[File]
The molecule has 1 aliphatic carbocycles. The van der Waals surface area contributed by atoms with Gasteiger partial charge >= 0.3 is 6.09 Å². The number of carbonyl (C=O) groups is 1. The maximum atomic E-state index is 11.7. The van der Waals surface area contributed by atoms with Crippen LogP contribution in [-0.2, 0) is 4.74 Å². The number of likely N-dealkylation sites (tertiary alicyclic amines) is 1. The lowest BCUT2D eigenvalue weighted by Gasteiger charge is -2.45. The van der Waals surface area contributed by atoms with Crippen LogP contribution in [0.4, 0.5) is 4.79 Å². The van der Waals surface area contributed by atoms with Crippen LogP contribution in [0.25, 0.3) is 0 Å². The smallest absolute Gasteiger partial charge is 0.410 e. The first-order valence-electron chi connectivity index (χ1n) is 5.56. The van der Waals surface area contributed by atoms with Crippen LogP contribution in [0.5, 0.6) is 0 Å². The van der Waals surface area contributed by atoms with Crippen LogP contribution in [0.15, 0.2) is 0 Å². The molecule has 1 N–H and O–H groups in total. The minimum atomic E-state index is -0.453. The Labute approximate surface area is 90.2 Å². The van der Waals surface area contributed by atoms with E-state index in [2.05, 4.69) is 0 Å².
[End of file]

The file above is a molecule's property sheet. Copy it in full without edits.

The molecule has 1 aliphatic carbocycles. The van der Waals surface area contributed by atoms with Gasteiger partial charge >= 0.3 is 6.09 Å². The number of carbonyl (C=O) groups is 1. The maximum atomic E-state index is 11.7. The van der Waals surface area contributed by atoms with Crippen LogP contribution in [-0.2, 0) is 4.74 Å². The number of likely N-dealkylation sites (tertiary alicyclic amines) is 1. The lowest BCUT2D eigenvalue weighted by Gasteiger charge is -2.45. The van der Waals surface area contributed by atoms with Crippen LogP contribution in [0.4, 0.5) is 4.79 Å². The van der Waals surface area contributed by atoms with Crippen LogP contribution in [0.25, 0.3) is 0 Å². The smallest absolute Gasteiger partial charge is 0.410 e. The first-order valence-electron chi connectivity index (χ1n) is 5.56. The van der Waals surface area contributed by atoms with Crippen LogP contribution in [0.5, 0.6) is 0 Å². The van der Waals surface area contributed by atoms with Crippen LogP contribution in [0.15, 0.2) is 0 Å². The molecule has 1 N–H and O–H groups in total. The minimum atomic E-state index is -0.453. The Labute approximate surface area is 90.2 Å². The van der Waals surface area contributed by atoms with E-state index in [2.05, 4.69) is 0 Å².